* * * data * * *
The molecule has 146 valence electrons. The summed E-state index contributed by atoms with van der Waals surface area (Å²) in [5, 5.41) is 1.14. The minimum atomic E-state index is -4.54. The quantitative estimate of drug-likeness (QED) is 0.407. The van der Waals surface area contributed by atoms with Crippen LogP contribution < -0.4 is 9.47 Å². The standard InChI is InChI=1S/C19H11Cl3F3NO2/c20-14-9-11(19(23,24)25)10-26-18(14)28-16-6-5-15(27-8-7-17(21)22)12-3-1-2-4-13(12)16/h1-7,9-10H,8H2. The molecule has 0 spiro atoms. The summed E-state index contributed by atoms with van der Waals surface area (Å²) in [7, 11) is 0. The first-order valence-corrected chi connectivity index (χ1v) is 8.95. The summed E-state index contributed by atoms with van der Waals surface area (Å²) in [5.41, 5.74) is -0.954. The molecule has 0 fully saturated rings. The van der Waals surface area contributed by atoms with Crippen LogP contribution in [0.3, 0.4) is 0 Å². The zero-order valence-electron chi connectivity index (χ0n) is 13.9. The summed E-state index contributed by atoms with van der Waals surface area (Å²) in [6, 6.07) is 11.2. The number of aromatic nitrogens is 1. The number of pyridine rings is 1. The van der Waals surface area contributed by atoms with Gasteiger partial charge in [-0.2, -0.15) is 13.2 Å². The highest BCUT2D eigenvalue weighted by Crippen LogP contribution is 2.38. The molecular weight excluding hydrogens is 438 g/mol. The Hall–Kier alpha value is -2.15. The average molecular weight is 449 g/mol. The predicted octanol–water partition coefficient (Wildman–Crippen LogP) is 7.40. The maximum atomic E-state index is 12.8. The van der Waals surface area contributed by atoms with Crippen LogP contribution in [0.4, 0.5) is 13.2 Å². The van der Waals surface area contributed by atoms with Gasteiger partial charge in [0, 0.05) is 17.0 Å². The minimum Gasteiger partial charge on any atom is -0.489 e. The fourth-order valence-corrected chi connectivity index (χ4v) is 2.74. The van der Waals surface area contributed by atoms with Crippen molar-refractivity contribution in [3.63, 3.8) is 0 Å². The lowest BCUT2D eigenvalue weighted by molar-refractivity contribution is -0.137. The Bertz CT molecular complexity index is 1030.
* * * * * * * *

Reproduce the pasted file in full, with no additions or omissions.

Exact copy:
The molecule has 146 valence electrons. The summed E-state index contributed by atoms with van der Waals surface area (Å²) in [5, 5.41) is 1.14. The minimum atomic E-state index is -4.54. The quantitative estimate of drug-likeness (QED) is 0.407. The van der Waals surface area contributed by atoms with Crippen LogP contribution < -0.4 is 9.47 Å². The standard InChI is InChI=1S/C19H11Cl3F3NO2/c20-14-9-11(19(23,24)25)10-26-18(14)28-16-6-5-15(27-8-7-17(21)22)12-3-1-2-4-13(12)16/h1-7,9-10H,8H2. The molecule has 0 spiro atoms. The summed E-state index contributed by atoms with van der Waals surface area (Å²) in [7, 11) is 0. The first-order valence-corrected chi connectivity index (χ1v) is 8.95. The summed E-state index contributed by atoms with van der Waals surface area (Å²) in [5.41, 5.74) is -0.954. The molecule has 0 fully saturated rings. The van der Waals surface area contributed by atoms with Crippen LogP contribution in [0.3, 0.4) is 0 Å². The zero-order valence-electron chi connectivity index (χ0n) is 13.9. The summed E-state index contributed by atoms with van der Waals surface area (Å²) in [6, 6.07) is 11.2. The number of aromatic nitrogens is 1. The number of pyridine rings is 1. The van der Waals surface area contributed by atoms with Gasteiger partial charge in [-0.2, -0.15) is 13.2 Å². The highest BCUT2D eigenvalue weighted by Crippen LogP contribution is 2.38. The molecular weight excluding hydrogens is 438 g/mol. The Hall–Kier alpha value is -2.15. The average molecular weight is 449 g/mol. The predicted octanol–water partition coefficient (Wildman–Crippen LogP) is 7.40. The maximum atomic E-state index is 12.8. The van der Waals surface area contributed by atoms with Crippen LogP contribution in [0.4, 0.5) is 13.2 Å². The van der Waals surface area contributed by atoms with Gasteiger partial charge in [0, 0.05) is 17.0 Å². The minimum Gasteiger partial charge on any atom is -0.489 e. The fourth-order valence-corrected chi connectivity index (χ4v) is 2.74. The van der Waals surface area contributed by atoms with Crippen molar-refractivity contribution in [3.63, 3.8) is 0 Å². The lowest BCUT2D eigenvalue weighted by molar-refractivity contribution is -0.137. The Bertz CT molecular complexity index is 1030.